Kachasu, the traditional homemade spirit, has long been a part of Zambian culture. It is available in various forms, from the refined tujilijili to the raw and unfiltered kachasu presented as Number 1, number 2 ,3 and so on. The recent statements by Local Government and Rural Development Minister Gary Nkombo have sparked a heated debate about its future. While the health risks associated with kachasu are real, demonizing it and imposing outright bans is not the solution. Instead, we need to invest in research and development to make kachasu safer, a challenge that the National Institute for Scientific and Industrial Research (NISIR) should spearhead.

Understanding the Popularity of Kachasu

Economic hardships and high unemployment rates have led many to turn to kachasu as an affordable source of alcohol and a means of livelihood. The proliferation of kachasu dens in areas like Kaunda Square, Kamanga, and the central business district is a testament to its growing popularity. It is important to acknowledge that kachasu is not just a drink; it is a significant part of many lives, providing both economic support and social cohesion.

As a forester, I have often found kachasu to be the only available beverage in remote areas. Its presence in almost every corner of our communities indicates its deep-rooted place in our society. Kachasu has been here for a long time, and it will continue to be here. It addresses underlying social and economic challenges, offering a means of survival for many.

Health Risks and the Need for Regulation

Honourable Minister Gary Nkombo highlighted the dangers of unregulated kachasu production, referencing the tragic deaths in Southern Province due to the consumption of homemade illicit alcohol known as “chiyabi.” These incidents underscore the need for immediate action to make kachasu safer for consumption.

However, banning kachasu outright could drive its production underground, making it even more dangerous. Instead, we should focus on regulating and improving the production process. This is where the National Institute for Scientific and Industrial Research (NISIR) comes in. By investing in research and development, NISIR can help create safer brewing techniques and establish standards for kachasu production.

Investing in Safer Production

NISIR should undertake comprehensive research to identify harmful contaminants commonly found in kachasu and develop methods to eliminate these toxins. Training programs for local brewers on safer production practices can also be implemented. This approach can help mitigate the adverse health effects while preserving the cultural and economic benefits that kachasu provides.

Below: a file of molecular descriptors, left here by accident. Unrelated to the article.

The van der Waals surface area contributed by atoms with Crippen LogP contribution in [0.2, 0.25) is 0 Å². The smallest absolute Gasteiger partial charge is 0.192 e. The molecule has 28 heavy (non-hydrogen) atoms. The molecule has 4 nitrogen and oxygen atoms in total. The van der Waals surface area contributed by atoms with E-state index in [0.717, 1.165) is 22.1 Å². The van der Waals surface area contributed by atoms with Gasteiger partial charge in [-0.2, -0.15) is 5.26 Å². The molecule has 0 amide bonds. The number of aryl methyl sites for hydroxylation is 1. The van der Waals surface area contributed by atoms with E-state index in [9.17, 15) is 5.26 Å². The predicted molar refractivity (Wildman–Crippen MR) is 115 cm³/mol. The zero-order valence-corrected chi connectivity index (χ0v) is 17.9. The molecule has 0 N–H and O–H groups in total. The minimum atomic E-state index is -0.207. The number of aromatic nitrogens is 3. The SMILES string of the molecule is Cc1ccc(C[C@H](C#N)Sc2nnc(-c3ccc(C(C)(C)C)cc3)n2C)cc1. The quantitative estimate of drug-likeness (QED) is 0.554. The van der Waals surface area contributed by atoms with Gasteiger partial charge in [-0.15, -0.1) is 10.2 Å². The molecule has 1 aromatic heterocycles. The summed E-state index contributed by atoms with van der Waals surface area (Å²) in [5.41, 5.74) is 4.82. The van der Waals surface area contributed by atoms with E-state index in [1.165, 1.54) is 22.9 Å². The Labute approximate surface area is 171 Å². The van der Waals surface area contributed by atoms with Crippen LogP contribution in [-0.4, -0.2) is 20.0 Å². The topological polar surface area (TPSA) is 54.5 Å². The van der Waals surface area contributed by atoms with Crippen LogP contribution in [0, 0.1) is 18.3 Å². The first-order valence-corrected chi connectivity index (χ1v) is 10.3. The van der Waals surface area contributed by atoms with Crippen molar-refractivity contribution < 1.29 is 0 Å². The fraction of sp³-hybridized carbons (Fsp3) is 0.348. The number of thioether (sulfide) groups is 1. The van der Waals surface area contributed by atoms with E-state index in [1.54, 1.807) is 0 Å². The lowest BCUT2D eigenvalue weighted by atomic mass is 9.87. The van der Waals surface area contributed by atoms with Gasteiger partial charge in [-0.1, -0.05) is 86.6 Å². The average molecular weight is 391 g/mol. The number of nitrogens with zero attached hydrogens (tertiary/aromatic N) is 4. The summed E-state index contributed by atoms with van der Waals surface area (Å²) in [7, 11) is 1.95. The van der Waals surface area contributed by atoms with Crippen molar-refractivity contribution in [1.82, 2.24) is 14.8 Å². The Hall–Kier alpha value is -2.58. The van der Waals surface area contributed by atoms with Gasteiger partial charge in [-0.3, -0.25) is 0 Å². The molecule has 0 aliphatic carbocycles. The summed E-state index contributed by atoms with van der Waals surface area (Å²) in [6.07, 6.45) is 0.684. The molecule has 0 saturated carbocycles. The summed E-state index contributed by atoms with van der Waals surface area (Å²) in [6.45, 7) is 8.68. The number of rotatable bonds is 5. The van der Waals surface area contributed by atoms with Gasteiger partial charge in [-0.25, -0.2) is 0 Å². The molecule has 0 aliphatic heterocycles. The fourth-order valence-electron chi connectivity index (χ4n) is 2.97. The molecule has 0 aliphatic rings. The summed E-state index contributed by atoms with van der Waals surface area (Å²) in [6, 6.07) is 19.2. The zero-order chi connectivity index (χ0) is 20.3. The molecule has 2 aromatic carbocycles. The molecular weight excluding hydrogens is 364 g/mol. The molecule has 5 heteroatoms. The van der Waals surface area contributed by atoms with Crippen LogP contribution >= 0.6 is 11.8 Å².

Economic and Social Benefits of kachasu

Kachasu is more than just a drink; it is a means of economic survival for many families. There are numerous stories of families that have educated their children through the income earned from kachasu sales. Young men often dilute and resell kachasu to make a living, highlighting its role in the informal economy. For many, kachasu is a way to manage their drinking habits economically, often combining it with lager from conventional bars.

The economic benefits of kachasu cannot be ignored. Banning it without providing alternative livelihoods could plunge many families into deeper poverty. Instead, we should look at ways to regulate and improve the safety of kachasu while supporting those who depend on it for their livelihood.

A Call for Balanced Action

The prevalence of kachasu shabeens in our compounds indicates a larger societal challenge of alcohol abuse in Zambia. Addressing this issue requires a balanced approach that includes economic empowerment, education, and support for local businesses. By improving the safety of kachasu production, we can preserve its cultural and economic value while safeguarding public health.

In all respects, kachasu should not be demonized. Instead, we should invest in research and development to make it safer. The National Institute for Scientific and Industrial Research (NISIR) has a critical role to play in this endeavor. By focusing on safer production methods and supporting the livelihoods of those who depend on kachasu, we can address the health risks without losing the socio-economic benefits. As someone who has experienced the reality of kachasu firsthand, I urge our leaders to consider a balanced approach that acknowledges and addresses the deeper issues at play.

-If it wasn’t for BEER and God, I would have committed suicide. Kachasu at some point saved my life. I drank it with Combonians in Kamanga, Chelstone, and Kaunda Square. Today, I am not ashamed to add my voice. The challenge is real and depicts a bigger challenge of alcohol abuse in Zambia.

Chaliafya Katungula